Tier III Engine Maintenance
Keeping your fuel system clean is critical to proper engine operation
The Tier III engine's diesel fuel injection systems requires an extremely high fuel pressure—often over 25,000 psi—to function correctly. Without the high pressure, the burn pattern is not sufficient to produce the low contaminant emissions required by federal regulations.
Fuel systems tolerances between components have been reduced to assure that regulatory requirements are met. It is important to control contaminants in the fuel system to assure that all parts are working properly. Additional damage to the engine can occur due to contaminated fuel, and this type of damage may not be covered by warranty or may void the engine's warranty.
Below are some helpful tips to keep contaminants from entering your fuel system.
- Do not pre-fill the fuel filters. Fuel used for this purpose is usually
contaminated and has not been filtered. It can damage critical fuel system parts. For Tier III engines, the filter must be kept clean and installed without pre-filling. Refer to your equipment manual for proper procedures, or use an electric fuel pump to fill the filter with filtered fuel.
- All maintenance procedures should be completed by a trained, qualified service technician. Miller-Bradford & Risberg's technicians have been certified to service Tier III engines.
- The work environment must be sterile and free of airborne contaminants. A modern injector's internal drillings are quite small and extremely susceptible to clogging. Any type of plugging in an injector can cause dribbling and, possibly, engine damage.
- The high pressure in the Tier III engine's fuel injection systems operation can transform small particles of dirt, dust and rust into extremely abrasive contaminants that can severely damage components. Many modern injectors cannot be serviced but must be completely replaced if damaged.
- Do not use compressed air to clean dirt from fuel system fittings. Use an electrical contact cleaner or a spray parts cleaner. Keep exposed fuel system parts clean. Diesel fuel attracts airborne particles. The fitting frequently will have a residue where the work is being completed, even when there's a small amount of fuel at the fitting.
- Many engines require secondary fuel filtration at a level of 3 microns. A filter's micron rating indicates the size of the smallest particles that the filter will capture. Micron is an abbreviation for micrometer, one millionth of a meter. A human hair measures .003 mm/3/1000” in diameter. A micron measures 0.00004 mm/4/100,000”.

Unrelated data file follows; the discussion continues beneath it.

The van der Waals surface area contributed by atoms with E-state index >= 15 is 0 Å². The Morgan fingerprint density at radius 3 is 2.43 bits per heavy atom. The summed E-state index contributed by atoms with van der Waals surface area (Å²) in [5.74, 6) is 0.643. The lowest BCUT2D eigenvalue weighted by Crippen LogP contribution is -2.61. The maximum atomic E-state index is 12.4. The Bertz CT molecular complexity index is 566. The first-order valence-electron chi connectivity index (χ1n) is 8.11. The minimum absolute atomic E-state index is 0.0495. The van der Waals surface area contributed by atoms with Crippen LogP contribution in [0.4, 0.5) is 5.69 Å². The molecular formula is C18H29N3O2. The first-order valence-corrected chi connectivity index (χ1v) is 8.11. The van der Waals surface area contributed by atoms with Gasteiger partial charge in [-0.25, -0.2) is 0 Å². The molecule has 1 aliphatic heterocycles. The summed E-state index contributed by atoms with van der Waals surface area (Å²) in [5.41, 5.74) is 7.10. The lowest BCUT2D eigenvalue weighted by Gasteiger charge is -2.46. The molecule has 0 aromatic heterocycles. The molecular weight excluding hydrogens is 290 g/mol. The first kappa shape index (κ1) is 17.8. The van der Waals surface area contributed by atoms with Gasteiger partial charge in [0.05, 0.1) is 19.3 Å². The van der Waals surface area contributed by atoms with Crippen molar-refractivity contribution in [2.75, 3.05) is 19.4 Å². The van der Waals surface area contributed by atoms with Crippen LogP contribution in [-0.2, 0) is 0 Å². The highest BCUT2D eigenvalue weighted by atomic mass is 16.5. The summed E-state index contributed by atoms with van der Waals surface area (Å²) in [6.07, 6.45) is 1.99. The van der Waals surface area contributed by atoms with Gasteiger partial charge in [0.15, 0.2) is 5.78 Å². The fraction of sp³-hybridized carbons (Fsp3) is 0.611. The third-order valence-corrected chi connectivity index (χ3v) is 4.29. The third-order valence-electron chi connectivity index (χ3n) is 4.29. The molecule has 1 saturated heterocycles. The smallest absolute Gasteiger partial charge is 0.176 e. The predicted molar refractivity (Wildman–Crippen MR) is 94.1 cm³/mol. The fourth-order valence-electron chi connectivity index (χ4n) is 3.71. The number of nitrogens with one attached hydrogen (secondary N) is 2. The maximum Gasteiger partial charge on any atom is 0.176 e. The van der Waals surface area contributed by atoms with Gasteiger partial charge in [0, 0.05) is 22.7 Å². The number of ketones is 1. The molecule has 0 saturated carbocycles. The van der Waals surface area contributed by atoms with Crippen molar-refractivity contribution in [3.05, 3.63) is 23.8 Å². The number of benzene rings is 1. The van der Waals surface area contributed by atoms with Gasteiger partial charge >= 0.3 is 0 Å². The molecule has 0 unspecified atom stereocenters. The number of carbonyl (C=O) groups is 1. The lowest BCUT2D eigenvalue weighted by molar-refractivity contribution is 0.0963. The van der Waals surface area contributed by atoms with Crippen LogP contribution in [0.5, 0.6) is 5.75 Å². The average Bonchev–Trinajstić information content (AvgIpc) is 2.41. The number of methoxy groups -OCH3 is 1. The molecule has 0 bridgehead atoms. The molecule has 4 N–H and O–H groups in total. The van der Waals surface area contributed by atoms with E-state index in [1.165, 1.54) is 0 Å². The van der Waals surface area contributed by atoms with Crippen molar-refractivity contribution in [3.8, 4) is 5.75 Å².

- Frequently clean all tools used for fuel system troubleshooting and repair. They may be overlooked as a possible source for contamination. Residual oil or fuel on the tools will attract airborne contaminants. Always clean tools before using them.
- Cap and plug fuel lines, fittings, and ports any time the fuel system is opened to help avoid contamination. Though the repair may only take a short time, airborne contaminants can drift in from an adjacent bay, through an inadvertent bump against the engine housing or off someone's dirty clothing.
Low Sulfur Fuel Requirements—It is always important to use the correct low sulfur fuel with your Tier III engine. Refer to your operator's manuals to identify the sulfur requirements for all of your equipment.
Engine Maintenance—The fuel system components for the Tier III engines are much more expensive than those for the older engines, particularly the injection pumps. By following all recommended procedures for engine maintenance, the need for component replacement due to improper usage is unlikely, however.
Warranty Coverage Requirements—When procedures detailed in the operator's manual have not been followed, and the manufacturer refuses to cover repairs under warranties, the equipment owner is liable for these repair expenses. Warranties will not cover damage from water, contamination, or use of incorrect fuel for injection pumps.